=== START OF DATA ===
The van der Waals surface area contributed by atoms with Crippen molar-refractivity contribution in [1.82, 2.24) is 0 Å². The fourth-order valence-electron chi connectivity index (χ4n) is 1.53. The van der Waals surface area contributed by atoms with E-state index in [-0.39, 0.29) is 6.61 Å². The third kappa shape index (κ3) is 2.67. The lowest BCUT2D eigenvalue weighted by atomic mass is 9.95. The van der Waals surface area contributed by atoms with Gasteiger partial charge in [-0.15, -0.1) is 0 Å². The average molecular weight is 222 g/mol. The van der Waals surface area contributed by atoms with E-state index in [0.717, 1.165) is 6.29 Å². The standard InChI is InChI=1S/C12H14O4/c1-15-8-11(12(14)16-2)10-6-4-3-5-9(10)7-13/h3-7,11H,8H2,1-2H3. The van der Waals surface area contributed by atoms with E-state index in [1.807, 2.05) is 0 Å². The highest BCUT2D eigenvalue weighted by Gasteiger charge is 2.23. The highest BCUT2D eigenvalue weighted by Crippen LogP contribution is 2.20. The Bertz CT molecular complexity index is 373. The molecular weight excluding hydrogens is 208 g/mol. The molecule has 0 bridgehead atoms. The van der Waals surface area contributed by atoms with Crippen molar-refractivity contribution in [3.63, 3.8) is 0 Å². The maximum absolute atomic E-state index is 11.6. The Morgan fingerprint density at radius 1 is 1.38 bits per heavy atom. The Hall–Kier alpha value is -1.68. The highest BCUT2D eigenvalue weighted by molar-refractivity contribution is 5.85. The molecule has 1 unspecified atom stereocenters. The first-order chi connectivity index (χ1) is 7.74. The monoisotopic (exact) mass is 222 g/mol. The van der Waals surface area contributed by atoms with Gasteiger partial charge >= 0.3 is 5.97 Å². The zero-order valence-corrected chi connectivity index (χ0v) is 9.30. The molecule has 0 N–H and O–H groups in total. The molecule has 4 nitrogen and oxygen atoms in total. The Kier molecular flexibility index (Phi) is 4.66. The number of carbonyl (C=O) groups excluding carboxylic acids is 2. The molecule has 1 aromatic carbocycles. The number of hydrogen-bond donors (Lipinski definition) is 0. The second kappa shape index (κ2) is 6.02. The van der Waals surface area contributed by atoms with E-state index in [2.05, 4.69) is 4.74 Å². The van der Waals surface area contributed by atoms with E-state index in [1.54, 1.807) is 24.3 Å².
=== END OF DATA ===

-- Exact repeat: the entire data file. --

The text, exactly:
The van der Waals surface area contributed by atoms with Crippen molar-refractivity contribution in [1.82, 2.24) is 0 Å². The fourth-order valence-electron chi connectivity index (χ4n) is 1.53. The van der Waals surface area contributed by atoms with E-state index in [-0.39, 0.29) is 6.61 Å². The third kappa shape index (κ3) is 2.67. The lowest BCUT2D eigenvalue weighted by atomic mass is 9.95. The van der Waals surface area contributed by atoms with Gasteiger partial charge in [-0.15, -0.1) is 0 Å². The average molecular weight is 222 g/mol. The van der Waals surface area contributed by atoms with E-state index in [0.717, 1.165) is 6.29 Å². The standard InChI is InChI=1S/C12H14O4/c1-15-8-11(12(14)16-2)10-6-4-3-5-9(10)7-13/h3-7,11H,8H2,1-2H3. The van der Waals surface area contributed by atoms with E-state index in [1.807, 2.05) is 0 Å². The highest BCUT2D eigenvalue weighted by Gasteiger charge is 2.23. The highest BCUT2D eigenvalue weighted by Crippen LogP contribution is 2.20. The Bertz CT molecular complexity index is 373. The molecular weight excluding hydrogens is 208 g/mol. The molecule has 0 bridgehead atoms. The van der Waals surface area contributed by atoms with Crippen molar-refractivity contribution in [3.63, 3.8) is 0 Å². The maximum absolute atomic E-state index is 11.6. The Morgan fingerprint density at radius 1 is 1.38 bits per heavy atom. The Hall–Kier alpha value is -1.68. The highest BCUT2D eigenvalue weighted by molar-refractivity contribution is 5.85. The molecule has 1 unspecified atom stereocenters. The first-order chi connectivity index (χ1) is 7.74. The monoisotopic (exact) mass is 222 g/mol. The van der Waals surface area contributed by atoms with Gasteiger partial charge >= 0.3 is 5.97 Å². The zero-order valence-corrected chi connectivity index (χ0v) is 9.30. The molecule has 0 N–H and O–H groups in total. The molecule has 4 nitrogen and oxygen atoms in total. The Kier molecular flexibility index (Phi) is 4.66. The number of carbonyl (C=O) groups excluding carboxylic acids is 2. The molecule has 1 aromatic carbocycles. The number of hydrogen-bond donors (Lipinski definition) is 0. The second kappa shape index (κ2) is 6.02. The van der Waals surface area contributed by atoms with E-state index in [2.05, 4.69) is 4.74 Å². The van der Waals surface area contributed by atoms with E-state index in [1.54, 1.807) is 24.3 Å².